Tactical

West Point team’s computerized rifle scope adjusts itself in combat

While in the mountains of Afghanistan, some soldiers faced issues adjusting their sights to differing elevations when under fire during an ambush.

After hearing this issue, a group of cadets at United States Military Academy West Point in New York sought to fix that problem by signing up for a project called Hindsight, sponsored by Picatinny Arsenal in Arkansas. The cadets, David Caddigan, Aiden Looney, Ashton Gaines, Heyward Hutson, dubbed the project “a smart sight for the average soldier.”

The quartet developed a proof of concept for an automatic optic adjustment attachment for a soldier’s weapon at the academy’s 25th Annual Projects Day Research Symposium on May 2. The project is one of hundreds of research projects presented by students at the academy.

“Basically, if you’re shooting at an incline, you’re going to be impacting quite a bit lower than you want,” Looney told Army Times. “The goal of this is basically to kind of adjust my sight picture — or what you’re seeing through your scope — so that you are actually getting on target when you’re shooting up a hill.”

The issue with in-the-moment adjustments has to do with the trajectory of rounds — and the pace at which a soldier can compensate and calculate in real time.

“The trajectory of an M4 round is not a straight line,” Caddigan explained. “It’s more of a parabolic — going up and then back down. When you’re shooting up a hill, that’s gonna throw them off based on different gravity and distance as well.”

A soldier’s rifle is traditionally zeroed for one distance or elevation, but the cadets’ proof of concept allows for a rifle to constantly reset, Caddigan said.

Hindsight uses a ballistics computer — attached to the side of the rifle — where a gyroscope measures the tilt and pitch of the weapon. That data going into the computer gets calculated through algorithms designed by Looney to enable motor movements that micro-adjust the sight to where the bullet is predicted to be shot.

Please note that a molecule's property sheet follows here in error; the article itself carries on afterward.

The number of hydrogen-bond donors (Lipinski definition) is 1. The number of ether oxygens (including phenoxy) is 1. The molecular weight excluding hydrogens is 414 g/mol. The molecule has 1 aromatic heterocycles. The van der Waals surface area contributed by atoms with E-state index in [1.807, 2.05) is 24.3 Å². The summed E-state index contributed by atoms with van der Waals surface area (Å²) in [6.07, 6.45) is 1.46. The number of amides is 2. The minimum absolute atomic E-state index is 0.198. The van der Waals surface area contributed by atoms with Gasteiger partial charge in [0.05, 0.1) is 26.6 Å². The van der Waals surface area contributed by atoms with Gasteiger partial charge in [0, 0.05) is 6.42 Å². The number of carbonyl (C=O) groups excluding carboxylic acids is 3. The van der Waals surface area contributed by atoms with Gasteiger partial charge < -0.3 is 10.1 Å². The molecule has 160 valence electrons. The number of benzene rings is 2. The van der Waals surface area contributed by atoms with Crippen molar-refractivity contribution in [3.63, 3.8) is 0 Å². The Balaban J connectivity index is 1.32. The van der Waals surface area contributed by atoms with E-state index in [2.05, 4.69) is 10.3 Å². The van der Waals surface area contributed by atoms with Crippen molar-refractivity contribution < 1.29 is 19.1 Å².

The group spent five months working on the specific model they presented to the public, after deciding to use currently fielded scopes.

As with any experiments and inventions, there were some setbacks and issues to solve. The students only found the correct sized motor for the proof of concept three weeks before the project was presented.

As for the future of Hindsight, it will take another group of cadets to carry the project out of the proof of concept phase.

“We presented the device to the math department and … to some of the mechanical engineering [faculty],” Caddigan said. “One of the math advisors … thought it was a really interesting concept, because it’s something he experienced when he was deployed and seeing how inaccurate it is shooting around barriers and shooting up and down mountains.”

“But we’re still at kind of a proof of concept stage to where it’s still a little bit larger than you want on a rifle,” he added.

The cadets, who will be graduating later this month, haven’t heard what the future holds for the project. If another group of cadets pick up where they left off, though, the cadets had a few ideas of what issues might need tinkering.

“It’d be important to work into debugging the code and interacting more fluidly and gently with the motors, just because there’s some feedback that’s kind of making some slightly inaccurate adjustments,” Caddigan told Army Times.

Their sponsors at Picatinny Arsenal also offered the idea of a different power supply for the project, which would reduce the size of the ballistic computer, if the project is continued.

Zamone “Z” Perez is a reporter at Military Times. He previously worked at Foreign Policy and Ufahamu Africa. He is a graduate of Northwestern University, where he researched international ethics and atrocity prevention in his thesis. He can be found on Twitter @zamoneperez.

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